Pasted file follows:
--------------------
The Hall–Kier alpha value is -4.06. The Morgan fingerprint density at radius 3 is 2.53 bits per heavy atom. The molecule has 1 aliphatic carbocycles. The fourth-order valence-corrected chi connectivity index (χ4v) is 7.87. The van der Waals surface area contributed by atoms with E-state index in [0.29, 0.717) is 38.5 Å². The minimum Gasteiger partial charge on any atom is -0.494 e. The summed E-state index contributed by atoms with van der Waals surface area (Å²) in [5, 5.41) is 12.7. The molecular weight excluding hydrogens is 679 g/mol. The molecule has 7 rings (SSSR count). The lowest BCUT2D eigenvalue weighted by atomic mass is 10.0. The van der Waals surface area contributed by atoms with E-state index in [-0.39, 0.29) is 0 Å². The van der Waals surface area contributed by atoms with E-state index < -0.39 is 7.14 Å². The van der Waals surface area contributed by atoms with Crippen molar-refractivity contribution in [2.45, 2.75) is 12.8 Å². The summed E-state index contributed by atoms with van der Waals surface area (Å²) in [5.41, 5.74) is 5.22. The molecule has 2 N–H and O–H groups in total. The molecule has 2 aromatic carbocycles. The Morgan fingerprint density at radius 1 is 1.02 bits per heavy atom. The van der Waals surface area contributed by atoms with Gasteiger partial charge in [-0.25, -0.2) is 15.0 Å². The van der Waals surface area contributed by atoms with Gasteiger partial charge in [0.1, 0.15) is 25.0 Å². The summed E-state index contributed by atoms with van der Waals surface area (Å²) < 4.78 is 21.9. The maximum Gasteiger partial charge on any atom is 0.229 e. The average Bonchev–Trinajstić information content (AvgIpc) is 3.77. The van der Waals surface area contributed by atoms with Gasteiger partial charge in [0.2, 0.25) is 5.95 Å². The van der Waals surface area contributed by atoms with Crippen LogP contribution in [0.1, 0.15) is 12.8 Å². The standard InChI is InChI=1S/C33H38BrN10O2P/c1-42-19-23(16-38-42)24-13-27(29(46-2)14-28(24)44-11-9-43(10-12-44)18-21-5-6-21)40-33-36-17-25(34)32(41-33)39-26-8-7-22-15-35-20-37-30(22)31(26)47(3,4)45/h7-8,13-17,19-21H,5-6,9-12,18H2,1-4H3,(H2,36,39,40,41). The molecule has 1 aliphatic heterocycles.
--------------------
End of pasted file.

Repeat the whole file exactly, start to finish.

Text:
The Hall–Kier alpha value is -4.06. The Morgan fingerprint density at radius 3 is 2.53 bits per heavy atom. The molecule has 1 aliphatic carbocycles. The fourth-order valence-corrected chi connectivity index (χ4v) is 7.87. The van der Waals surface area contributed by atoms with E-state index in [0.29, 0.717) is 38.5 Å². The minimum Gasteiger partial charge on any atom is -0.494 e. The summed E-state index contributed by atoms with van der Waals surface area (Å²) in [5, 5.41) is 12.7. The molecular weight excluding hydrogens is 679 g/mol. The molecule has 7 rings (SSSR count). The lowest BCUT2D eigenvalue weighted by atomic mass is 10.0. The van der Waals surface area contributed by atoms with E-state index in [-0.39, 0.29) is 0 Å². The van der Waals surface area contributed by atoms with E-state index < -0.39 is 7.14 Å². The van der Waals surface area contributed by atoms with Crippen molar-refractivity contribution in [2.45, 2.75) is 12.8 Å². The summed E-state index contributed by atoms with van der Waals surface area (Å²) in [5.41, 5.74) is 5.22. The molecule has 2 N–H and O–H groups in total. The molecule has 2 aromatic carbocycles. The Morgan fingerprint density at radius 1 is 1.02 bits per heavy atom. The van der Waals surface area contributed by atoms with Gasteiger partial charge in [-0.25, -0.2) is 15.0 Å². The van der Waals surface area contributed by atoms with Gasteiger partial charge in [0.1, 0.15) is 25.0 Å². The summed E-state index contributed by atoms with van der Waals surface area (Å²) < 4.78 is 21.9. The maximum Gasteiger partial charge on any atom is 0.229 e. The average Bonchev–Trinajstić information content (AvgIpc) is 3.77. The van der Waals surface area contributed by atoms with Gasteiger partial charge in [0.2, 0.25) is 5.95 Å². The van der Waals surface area contributed by atoms with Crippen LogP contribution in [0.1, 0.15) is 12.8 Å². The standard InChI is InChI=1S/C33H38BrN10O2P/c1-42-19-23(16-38-42)24-13-27(29(46-2)14-28(24)44-11-9-43(10-12-44)18-21-5-6-21)40-33-36-17-25(34)32(41-33)39-26-8-7-22-15-35-20-37-30(22)31(26)47(3,4)45/h7-8,13-17,19-21H,5-6,9-12,18H2,1-4H3,(H2,36,39,40,41). The molecule has 1 aliphatic heterocycles.